Waste management worker fatally injured
A firm has been fined £136,000 and ordered to pay £64,770 in costs following a fatal waste management accident.
An employee of the Derbyshire-based waste management firm sustained fatal crush injuries when hit by the bucket of a motorised loading shovel.
The incident occurred in June 2013, when the 24 year-old man was working at the company's site in Swadlincote.
A colleague found him in a crushed position, but with a faint pulse. He was lifted by air ambulance and taken to Queen's Medical Centre in Nottingham but was declared dead in the early hours of the following morning.
A post-mortem examination gave his cause of death as cranial cerebral trauma, or serious head injuries.
The coroner's inquest
At an inquest in November 2014, the Coroner was told that the worker became stuck between the arm linking the cab of the vehicle and the bucket used to scoop material onto a conveyor belt. Co-workers did not witness the incident but realised something was ?not right' when the items he should have been loading on to the belt stopped coming through.
The inquest, at Derby and South Derbyshire Court, was told the worker had been put through a full training programme on how to operate the vehicle.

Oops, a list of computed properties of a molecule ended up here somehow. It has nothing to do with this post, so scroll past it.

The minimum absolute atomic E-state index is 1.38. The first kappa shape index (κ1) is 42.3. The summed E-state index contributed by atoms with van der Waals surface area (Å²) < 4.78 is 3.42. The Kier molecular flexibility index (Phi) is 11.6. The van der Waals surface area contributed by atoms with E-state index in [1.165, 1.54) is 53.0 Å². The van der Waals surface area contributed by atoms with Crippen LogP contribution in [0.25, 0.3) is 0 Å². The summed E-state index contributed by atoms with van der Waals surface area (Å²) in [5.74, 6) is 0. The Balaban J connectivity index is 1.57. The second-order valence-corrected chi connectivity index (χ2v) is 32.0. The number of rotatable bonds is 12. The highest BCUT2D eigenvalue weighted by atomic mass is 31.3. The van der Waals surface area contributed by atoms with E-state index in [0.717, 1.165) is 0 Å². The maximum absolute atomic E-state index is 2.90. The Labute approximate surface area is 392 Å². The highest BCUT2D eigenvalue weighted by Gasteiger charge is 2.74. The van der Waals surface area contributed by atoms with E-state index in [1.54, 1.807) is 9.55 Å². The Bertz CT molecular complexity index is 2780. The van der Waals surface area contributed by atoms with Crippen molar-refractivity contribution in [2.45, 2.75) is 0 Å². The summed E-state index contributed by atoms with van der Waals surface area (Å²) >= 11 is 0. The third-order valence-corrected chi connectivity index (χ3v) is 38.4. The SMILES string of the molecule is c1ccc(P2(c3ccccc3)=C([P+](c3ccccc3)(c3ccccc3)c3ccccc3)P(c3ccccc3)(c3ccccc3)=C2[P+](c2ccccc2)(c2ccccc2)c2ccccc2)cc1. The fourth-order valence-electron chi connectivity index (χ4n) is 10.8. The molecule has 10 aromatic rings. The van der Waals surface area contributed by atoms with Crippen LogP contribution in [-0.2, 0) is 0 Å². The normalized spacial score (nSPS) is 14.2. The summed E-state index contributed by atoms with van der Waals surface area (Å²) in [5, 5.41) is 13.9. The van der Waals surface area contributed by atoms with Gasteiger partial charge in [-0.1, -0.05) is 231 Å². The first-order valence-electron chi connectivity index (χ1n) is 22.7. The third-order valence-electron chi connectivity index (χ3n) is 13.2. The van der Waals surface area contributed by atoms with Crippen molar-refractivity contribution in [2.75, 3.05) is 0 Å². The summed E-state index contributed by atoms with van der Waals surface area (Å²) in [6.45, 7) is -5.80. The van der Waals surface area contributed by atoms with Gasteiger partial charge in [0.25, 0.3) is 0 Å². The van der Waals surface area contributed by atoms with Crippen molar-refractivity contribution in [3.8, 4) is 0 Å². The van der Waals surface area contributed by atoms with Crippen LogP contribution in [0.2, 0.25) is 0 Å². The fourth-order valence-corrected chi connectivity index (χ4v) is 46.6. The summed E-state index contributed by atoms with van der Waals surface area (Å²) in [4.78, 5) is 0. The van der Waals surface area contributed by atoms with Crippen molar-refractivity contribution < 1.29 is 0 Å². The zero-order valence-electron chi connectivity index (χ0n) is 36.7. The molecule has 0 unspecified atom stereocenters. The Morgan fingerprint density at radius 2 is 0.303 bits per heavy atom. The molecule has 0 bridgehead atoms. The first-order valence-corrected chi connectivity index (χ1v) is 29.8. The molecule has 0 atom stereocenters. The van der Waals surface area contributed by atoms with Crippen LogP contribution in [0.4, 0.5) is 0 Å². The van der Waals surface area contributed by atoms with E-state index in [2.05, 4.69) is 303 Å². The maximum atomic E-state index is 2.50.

However, in a later prosecution brought by the Health and Safety Executive (HSE), the Court learned that CCTV cameras at the site had captured more than 200 examples of unsafe working practices in the 10 days leading up to the accident alone.
These included dangerous operations with the shovel - such as workers being lifted in the bucket, and workers having to take evasive action to avoid contact with moving vehicles.
The company pleaded guilty to breaching Section 2(1) of the Health and Safety at Work etc. Act 1974.
Section 2(1) states:
?it shall be the duty of every employer to ensure, so far as is reasonably practicable, the health, safety and welfare at work of all his employees'
A principal inspector from the HSE said that the company had failed to put in place basic legal requirements of training and supervision and that the death of the man was entirely avoidable.